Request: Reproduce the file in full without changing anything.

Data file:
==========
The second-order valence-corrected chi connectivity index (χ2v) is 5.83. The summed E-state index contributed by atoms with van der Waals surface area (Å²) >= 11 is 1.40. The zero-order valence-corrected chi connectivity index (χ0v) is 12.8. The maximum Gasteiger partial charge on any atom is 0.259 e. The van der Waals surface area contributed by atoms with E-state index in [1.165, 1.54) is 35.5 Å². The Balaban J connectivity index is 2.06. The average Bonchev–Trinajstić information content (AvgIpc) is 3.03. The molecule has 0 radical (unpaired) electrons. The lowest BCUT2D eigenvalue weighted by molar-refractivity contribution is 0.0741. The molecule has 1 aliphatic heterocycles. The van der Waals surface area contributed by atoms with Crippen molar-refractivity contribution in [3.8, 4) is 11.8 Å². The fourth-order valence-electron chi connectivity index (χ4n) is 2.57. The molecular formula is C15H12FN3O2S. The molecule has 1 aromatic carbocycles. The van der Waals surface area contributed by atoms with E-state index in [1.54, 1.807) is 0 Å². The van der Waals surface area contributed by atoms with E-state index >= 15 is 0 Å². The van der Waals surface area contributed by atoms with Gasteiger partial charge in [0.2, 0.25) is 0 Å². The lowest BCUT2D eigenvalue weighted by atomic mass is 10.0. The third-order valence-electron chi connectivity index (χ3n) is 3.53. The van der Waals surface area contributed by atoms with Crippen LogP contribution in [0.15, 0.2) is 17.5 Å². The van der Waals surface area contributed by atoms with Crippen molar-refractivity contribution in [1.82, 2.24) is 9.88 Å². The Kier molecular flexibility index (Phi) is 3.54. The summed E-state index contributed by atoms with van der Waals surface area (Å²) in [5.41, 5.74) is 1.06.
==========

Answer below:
The second-order valence-corrected chi connectivity index (χ2v) is 5.83. The summed E-state index contributed by atoms with van der Waals surface area (Å²) >= 11 is 1.40. The zero-order valence-corrected chi connectivity index (χ0v) is 12.8. The maximum Gasteiger partial charge on any atom is 0.259 e. The van der Waals surface area contributed by atoms with E-state index in [1.165, 1.54) is 35.5 Å². The Balaban J connectivity index is 2.06. The average Bonchev–Trinajstić information content (AvgIpc) is 3.03. The molecule has 0 radical (unpaired) electrons. The lowest BCUT2D eigenvalue weighted by molar-refractivity contribution is 0.0741. The molecule has 1 aliphatic heterocycles. The van der Waals surface area contributed by atoms with Crippen molar-refractivity contribution in [3.8, 4) is 11.8 Å². The fourth-order valence-electron chi connectivity index (χ4n) is 2.57. The molecular formula is C15H12FN3O2S. The molecule has 1 aromatic carbocycles. The van der Waals surface area contributed by atoms with E-state index in [1.54, 1.807) is 0 Å². The van der Waals surface area contributed by atoms with E-state index >= 15 is 0 Å². The van der Waals surface area contributed by atoms with Gasteiger partial charge in [0.2, 0.25) is 0 Å². The lowest BCUT2D eigenvalue weighted by atomic mass is 10.0. The third-order valence-electron chi connectivity index (χ3n) is 3.53. The van der Waals surface area contributed by atoms with Crippen LogP contribution in [0.15, 0.2) is 17.5 Å². The van der Waals surface area contributed by atoms with Crippen molar-refractivity contribution in [1.82, 2.24) is 9.88 Å². The Kier molecular flexibility index (Phi) is 3.54. The summed E-state index contributed by atoms with van der Waals surface area (Å²) in [5.41, 5.74) is 1.06.